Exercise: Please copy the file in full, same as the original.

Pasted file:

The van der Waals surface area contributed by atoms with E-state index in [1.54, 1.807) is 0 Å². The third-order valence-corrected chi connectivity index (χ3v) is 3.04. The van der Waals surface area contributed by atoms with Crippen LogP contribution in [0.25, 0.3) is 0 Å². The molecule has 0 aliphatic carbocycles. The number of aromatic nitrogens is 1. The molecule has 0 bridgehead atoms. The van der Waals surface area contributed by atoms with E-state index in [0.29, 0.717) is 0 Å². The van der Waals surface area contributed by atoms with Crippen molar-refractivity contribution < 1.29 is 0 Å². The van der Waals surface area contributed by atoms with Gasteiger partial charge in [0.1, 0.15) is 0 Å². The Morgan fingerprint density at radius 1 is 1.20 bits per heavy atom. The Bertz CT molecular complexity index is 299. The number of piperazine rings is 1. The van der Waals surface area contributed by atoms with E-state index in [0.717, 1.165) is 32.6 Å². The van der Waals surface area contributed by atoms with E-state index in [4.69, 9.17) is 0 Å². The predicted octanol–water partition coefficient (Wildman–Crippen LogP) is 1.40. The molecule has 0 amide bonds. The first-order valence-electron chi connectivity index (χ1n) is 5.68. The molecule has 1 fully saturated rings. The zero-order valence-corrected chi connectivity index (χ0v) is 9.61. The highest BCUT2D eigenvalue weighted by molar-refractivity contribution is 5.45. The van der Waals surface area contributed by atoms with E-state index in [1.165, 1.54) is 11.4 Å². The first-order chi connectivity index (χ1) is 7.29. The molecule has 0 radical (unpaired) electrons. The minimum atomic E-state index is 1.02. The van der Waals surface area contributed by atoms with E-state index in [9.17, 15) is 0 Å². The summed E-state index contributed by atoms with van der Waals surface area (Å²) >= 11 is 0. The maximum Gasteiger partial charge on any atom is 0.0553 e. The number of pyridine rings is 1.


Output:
The van der Waals surface area contributed by atoms with E-state index in [1.54, 1.807) is 0 Å². The third-order valence-corrected chi connectivity index (χ3v) is 3.04. The van der Waals surface area contributed by atoms with Crippen LogP contribution in [0.25, 0.3) is 0 Å². The molecule has 0 aliphatic carbocycles. The number of aromatic nitrogens is 1. The molecule has 0 bridgehead atoms. The van der Waals surface area contributed by atoms with E-state index in [0.29, 0.717) is 0 Å². The van der Waals surface area contributed by atoms with Crippen molar-refractivity contribution < 1.29 is 0 Å². The van der Waals surface area contributed by atoms with Gasteiger partial charge in [0.1, 0.15) is 0 Å². The Morgan fingerprint density at radius 1 is 1.20 bits per heavy atom. The Bertz CT molecular complexity index is 299. The number of piperazine rings is 1. The van der Waals surface area contributed by atoms with E-state index in [0.717, 1.165) is 32.6 Å². The van der Waals surface area contributed by atoms with E-state index in [4.69, 9.17) is 0 Å². The predicted octanol–water partition coefficient (Wildman–Crippen LogP) is 1.40. The molecule has 0 amide bonds. The first-order valence-electron chi connectivity index (χ1n) is 5.68. The molecule has 1 fully saturated rings. The zero-order valence-corrected chi connectivity index (χ0v) is 9.61. The highest BCUT2D eigenvalue weighted by molar-refractivity contribution is 5.45. The van der Waals surface area contributed by atoms with E-state index in [1.165, 1.54) is 11.4 Å². The first-order chi connectivity index (χ1) is 7.29. The molecule has 0 radical (unpaired) electrons. The minimum atomic E-state index is 1.02. The van der Waals surface area contributed by atoms with E-state index in [9.17, 15) is 0 Å². The summed E-state index contributed by atoms with van der Waals surface area (Å²) >= 11 is 0. The maximum Gasteiger partial charge on any atom is 0.0553 e. The number of pyridine rings is 1.